by Fr Richard G. Cipolla of the New York Purgatorial Society
One of the greatest pieces in Western literature is the Confessions of St Augustine. For Catholics this work is more than literature. It is the testament of faith of one of the most important writers of the Western tradition. It is the testament of faith of one of the most important figures in the Catholic tradition, tradition here with a capital T. What most people know about and have read in the Confessions is the history of Augustine’s conversion and the role of his mother Monica in that conversion. But equally as compelling in this seminal work of Western literature is Augustine’s thought on memory. We take memory for granted and often in an objective way, but if we pause to think about memory, its essence and its essential part of who each of us as a person, then we are faced with mystery. This is how Augustine begins the section of the Confession on memory:
“Great is the power of memory, an awe-inspiring mystery, my God, a power of profound and infinite multiplicity… See how widely I have ranged, O Lord, searching for you in my memory. I have not found you outside it. For I have found nothing coming from you which I have not stored in my memory since the first time I learnt of you. Where I discovered the truth there I have found my God, truth itself, which from the time I learnt it, I have not forgotten.”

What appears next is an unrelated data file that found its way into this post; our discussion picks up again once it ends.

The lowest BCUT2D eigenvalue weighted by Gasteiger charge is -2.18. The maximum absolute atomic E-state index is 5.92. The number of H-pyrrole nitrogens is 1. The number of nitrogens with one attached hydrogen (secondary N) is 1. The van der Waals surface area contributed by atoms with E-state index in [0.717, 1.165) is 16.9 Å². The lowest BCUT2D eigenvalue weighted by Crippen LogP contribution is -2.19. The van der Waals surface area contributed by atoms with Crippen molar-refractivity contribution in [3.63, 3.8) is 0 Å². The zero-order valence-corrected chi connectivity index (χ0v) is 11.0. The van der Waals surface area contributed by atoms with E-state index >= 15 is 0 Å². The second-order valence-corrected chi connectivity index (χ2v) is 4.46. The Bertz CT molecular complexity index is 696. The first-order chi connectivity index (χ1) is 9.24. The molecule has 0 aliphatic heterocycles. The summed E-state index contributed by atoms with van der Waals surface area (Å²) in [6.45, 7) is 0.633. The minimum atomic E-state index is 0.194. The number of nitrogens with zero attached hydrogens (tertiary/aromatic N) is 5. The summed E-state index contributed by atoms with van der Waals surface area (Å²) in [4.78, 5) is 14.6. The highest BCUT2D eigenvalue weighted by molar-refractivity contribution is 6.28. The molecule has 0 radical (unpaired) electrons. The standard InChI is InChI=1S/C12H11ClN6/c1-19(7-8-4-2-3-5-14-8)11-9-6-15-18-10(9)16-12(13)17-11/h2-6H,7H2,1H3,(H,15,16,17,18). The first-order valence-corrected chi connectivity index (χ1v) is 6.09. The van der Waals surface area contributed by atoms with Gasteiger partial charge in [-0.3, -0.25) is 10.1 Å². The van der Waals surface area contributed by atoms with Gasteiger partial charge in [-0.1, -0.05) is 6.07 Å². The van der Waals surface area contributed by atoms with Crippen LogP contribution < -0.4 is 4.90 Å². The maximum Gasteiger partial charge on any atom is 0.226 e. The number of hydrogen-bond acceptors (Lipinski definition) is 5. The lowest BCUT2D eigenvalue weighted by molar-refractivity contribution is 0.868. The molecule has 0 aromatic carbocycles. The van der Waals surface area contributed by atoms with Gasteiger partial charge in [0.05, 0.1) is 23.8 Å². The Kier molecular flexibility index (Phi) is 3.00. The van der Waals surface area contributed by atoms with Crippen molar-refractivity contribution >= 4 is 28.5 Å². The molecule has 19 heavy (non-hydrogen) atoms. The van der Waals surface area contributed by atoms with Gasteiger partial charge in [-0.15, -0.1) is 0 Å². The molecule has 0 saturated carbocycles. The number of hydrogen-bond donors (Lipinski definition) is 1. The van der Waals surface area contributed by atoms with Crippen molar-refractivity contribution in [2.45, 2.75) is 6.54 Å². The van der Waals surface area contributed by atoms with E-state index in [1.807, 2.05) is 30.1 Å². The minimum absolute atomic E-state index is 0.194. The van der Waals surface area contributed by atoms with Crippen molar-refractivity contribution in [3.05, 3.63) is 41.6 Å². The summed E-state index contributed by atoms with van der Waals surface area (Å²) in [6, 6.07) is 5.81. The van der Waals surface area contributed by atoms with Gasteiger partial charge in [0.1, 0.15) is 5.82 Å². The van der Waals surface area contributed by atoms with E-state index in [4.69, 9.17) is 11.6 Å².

We come here on this day to remember, to remember an act of violence that seared the memory of this country, and in some way, the whole world. We come here to mourn those who died on 9/11, and to mourn is not possible without remembering. Each of us here has his own memory of 9/11. So many of us saw on television and other media the attack on the twin towers, the smoke billowing out from the first tower and then the second. And the probably the most searing image, the fall of the towers. The chaos, the disbelief, and the sight of the first responders, including at least one Catholic priest, entering a veritable holocaust. In the memory of some here and of many not here, there exists those family members who died in this tragic event. In the memory of some here, and this includes myself, knowing families who lost loved ones in this act of terrorism. And there are so very many who will never forget the images of the towers live on television and other media, burning and falling, a national tragedy that affected in some way every American.